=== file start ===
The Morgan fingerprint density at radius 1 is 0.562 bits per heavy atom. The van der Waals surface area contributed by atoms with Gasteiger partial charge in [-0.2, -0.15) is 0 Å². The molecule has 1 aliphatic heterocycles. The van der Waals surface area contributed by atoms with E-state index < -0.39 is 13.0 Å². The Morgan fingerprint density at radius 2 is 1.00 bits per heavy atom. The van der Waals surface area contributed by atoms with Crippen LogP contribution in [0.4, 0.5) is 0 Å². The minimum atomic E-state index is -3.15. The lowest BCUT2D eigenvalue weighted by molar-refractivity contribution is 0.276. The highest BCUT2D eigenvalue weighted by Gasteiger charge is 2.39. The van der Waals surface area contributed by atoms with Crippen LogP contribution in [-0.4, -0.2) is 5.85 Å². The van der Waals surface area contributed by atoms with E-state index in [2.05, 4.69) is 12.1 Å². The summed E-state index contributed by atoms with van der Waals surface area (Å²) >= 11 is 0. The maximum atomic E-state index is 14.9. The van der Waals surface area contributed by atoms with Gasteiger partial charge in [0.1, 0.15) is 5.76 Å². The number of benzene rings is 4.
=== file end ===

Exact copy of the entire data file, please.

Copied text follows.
The Morgan fingerprint density at radius 1 is 0.562 bits per heavy atom. The van der Waals surface area contributed by atoms with Gasteiger partial charge in [-0.2, -0.15) is 0 Å². The molecule has 1 aliphatic heterocycles. The van der Waals surface area contributed by atoms with E-state index < -0.39 is 13.0 Å². The Morgan fingerprint density at radius 2 is 1.00 bits per heavy atom. The van der Waals surface area contributed by atoms with Crippen LogP contribution in [0.4, 0.5) is 0 Å². The minimum atomic E-state index is -3.15. The lowest BCUT2D eigenvalue weighted by molar-refractivity contribution is 0.276. The highest BCUT2D eigenvalue weighted by Gasteiger charge is 2.39. The van der Waals surface area contributed by atoms with Crippen LogP contribution in [-0.4, -0.2) is 5.85 Å². The van der Waals surface area contributed by atoms with E-state index in [2.05, 4.69) is 12.1 Å². The summed E-state index contributed by atoms with van der Waals surface area (Å²) >= 11 is 0. The maximum atomic E-state index is 14.9. The van der Waals surface area contributed by atoms with Gasteiger partial charge in [0.1, 0.15) is 5.76 Å². The number of benzene rings is 4.